A pump can never be 100% efficient. The impeller is spinning in the pump, but you don’t hear metal-to-metal noises. There is a small gap between the impeller and the body, or volute. Water moved from the discharge back to the suction within the pump. That reduces efficiency because that flow rate is not leaving the pump. In last week’s article we talked about pressure drop from the inlet to the eye of the impeller. There is also a pressure drop from the tip of the impeller outlet to the pump discharge. These all reduce efficiency. That pressure drop is even more if the water must turn from the inlet to the impeller eye inside the pump. All these rotating pieces will create some heat which affects efficiency. You will find, in general, smaller pumps such as the curve above will have less efficiency than larger pumps. You will find inline pumps, like the curve above, will have less efficiency than end suction pumps. More on efficiency than you hoped to read about but keep it in mind when selecting pumps.

## Horsepower Curves

The dotted lines on the pump curve are the pump horsepower. This is known as “brake horsepower.” It is the horsepower required from the motor or driver to produce the requested flow rate and head. For our rated capacity of 300 GPM at 70 feet, point one, the example curve requires a 7-1/2 HP motor. If the two-way control valves in a cooling system throttle, the curve will move back on its curve to, for example, point two. This only requires 5 HP. If something happens in the system and we move out on the curve to 370 GPM, point three, we would need more than 7-1/2 HP. We would need a 10 HP motor. Specifying and providing a motor that will be large enough anywhere on the pump curve is referred to as a non-overloading motor. This selection requires a 10 HP motor to be called non-overloading and a 7-1/2 HP motor to be rated at the duty point.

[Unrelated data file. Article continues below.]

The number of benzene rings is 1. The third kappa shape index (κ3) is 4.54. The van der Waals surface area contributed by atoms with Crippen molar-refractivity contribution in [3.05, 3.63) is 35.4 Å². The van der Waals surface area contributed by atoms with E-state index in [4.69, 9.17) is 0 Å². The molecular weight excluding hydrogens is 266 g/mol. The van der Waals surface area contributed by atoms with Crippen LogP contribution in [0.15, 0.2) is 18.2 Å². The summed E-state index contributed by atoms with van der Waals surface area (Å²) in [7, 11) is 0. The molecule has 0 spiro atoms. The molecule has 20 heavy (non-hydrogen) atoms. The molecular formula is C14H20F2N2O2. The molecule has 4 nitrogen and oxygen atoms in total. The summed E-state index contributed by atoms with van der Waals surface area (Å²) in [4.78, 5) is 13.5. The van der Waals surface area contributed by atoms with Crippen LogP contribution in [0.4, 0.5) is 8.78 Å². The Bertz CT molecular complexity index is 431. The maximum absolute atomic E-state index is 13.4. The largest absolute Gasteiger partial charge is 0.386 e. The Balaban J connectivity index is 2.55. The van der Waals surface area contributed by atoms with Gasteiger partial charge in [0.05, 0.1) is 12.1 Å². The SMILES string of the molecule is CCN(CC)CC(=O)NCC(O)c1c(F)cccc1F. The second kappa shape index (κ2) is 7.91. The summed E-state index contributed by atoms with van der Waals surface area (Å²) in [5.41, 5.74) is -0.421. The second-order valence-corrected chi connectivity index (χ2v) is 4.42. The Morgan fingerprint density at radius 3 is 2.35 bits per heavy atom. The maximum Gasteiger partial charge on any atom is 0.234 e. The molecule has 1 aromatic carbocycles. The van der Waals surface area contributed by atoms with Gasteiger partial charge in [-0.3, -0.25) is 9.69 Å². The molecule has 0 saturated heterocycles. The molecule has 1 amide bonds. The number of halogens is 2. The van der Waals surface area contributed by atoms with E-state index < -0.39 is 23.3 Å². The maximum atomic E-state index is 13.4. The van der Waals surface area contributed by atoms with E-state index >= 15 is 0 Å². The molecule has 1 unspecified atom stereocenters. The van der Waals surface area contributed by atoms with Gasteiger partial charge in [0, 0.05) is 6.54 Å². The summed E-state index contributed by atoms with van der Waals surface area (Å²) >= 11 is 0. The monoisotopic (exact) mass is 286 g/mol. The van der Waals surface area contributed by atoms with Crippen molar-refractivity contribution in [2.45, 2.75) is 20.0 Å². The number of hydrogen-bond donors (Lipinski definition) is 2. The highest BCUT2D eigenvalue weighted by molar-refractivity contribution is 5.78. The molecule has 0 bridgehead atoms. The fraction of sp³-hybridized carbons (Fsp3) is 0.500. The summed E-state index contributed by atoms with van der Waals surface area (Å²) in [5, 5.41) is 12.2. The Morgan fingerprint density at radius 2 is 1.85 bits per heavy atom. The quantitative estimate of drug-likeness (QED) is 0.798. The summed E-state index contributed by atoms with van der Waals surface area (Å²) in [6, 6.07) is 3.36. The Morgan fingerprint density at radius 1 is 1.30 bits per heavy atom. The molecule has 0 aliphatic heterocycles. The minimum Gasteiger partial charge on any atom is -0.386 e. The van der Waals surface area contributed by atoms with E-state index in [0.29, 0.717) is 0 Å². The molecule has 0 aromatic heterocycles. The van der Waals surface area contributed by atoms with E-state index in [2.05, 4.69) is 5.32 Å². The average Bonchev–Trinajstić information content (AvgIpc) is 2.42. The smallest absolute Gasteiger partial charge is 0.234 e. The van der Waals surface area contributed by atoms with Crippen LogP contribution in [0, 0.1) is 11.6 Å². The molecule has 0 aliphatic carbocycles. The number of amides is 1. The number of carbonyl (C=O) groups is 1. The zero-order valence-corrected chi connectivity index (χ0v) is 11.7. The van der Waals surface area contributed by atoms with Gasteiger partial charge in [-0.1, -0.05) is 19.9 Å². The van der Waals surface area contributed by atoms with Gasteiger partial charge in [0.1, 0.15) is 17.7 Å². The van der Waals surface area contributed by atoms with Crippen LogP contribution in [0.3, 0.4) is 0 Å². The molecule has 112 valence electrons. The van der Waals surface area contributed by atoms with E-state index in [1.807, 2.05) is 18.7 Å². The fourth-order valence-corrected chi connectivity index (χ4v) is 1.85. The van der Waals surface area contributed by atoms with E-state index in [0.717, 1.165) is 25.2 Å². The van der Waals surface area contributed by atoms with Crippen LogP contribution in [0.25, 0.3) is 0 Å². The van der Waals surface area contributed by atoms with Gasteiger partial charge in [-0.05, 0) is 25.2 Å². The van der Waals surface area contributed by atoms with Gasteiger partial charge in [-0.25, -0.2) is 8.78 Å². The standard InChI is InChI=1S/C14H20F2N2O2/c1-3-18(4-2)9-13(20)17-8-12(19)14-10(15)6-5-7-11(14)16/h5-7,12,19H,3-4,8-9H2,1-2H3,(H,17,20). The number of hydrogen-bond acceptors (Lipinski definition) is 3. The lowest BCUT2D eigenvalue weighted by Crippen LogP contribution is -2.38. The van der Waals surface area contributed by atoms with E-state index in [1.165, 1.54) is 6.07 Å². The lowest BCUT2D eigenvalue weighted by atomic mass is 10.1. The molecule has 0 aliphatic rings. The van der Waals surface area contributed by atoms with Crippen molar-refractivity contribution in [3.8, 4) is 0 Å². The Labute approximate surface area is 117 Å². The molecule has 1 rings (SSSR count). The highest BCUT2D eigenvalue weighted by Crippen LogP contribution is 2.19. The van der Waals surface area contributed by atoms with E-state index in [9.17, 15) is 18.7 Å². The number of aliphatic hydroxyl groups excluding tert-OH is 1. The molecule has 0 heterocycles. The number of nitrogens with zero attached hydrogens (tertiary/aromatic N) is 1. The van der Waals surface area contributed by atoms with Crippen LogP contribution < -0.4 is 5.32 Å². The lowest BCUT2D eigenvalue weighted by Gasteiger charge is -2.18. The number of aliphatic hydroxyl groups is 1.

There are three types of horsepower (HP) terms used in the industry. Input HP, Brake HP, Work HP are terms you may hear. Visit our blog Pumping System Efficiency and Energy for more information.

**Net Positive Suction Head or NPSH Curve**

The curve shown above at the bottom is the NPSH curve. NPSH is always important, but it is more critical at higher temperatures and lower inlet pressures. It would take Monday Morning “Hours” rather than “Minutes” to explain here. We will cover this in a later blog.

**Pump Size and Speed**

The last thing for today’s article is the pump information. It is on the published pump curve. We clipped a part of the submittal for the curves above. This shows a B&G model *e*80-3x3x9.5C at 1750 RPM. We purposely clipped pieces of other information in the screen show above. If you are wondering what these terms and numbers mean, WE ARE GLAD. Visit the ESP-Systemwize link and continue to read more of these R.L. Deppmann Monday Morning Minutes.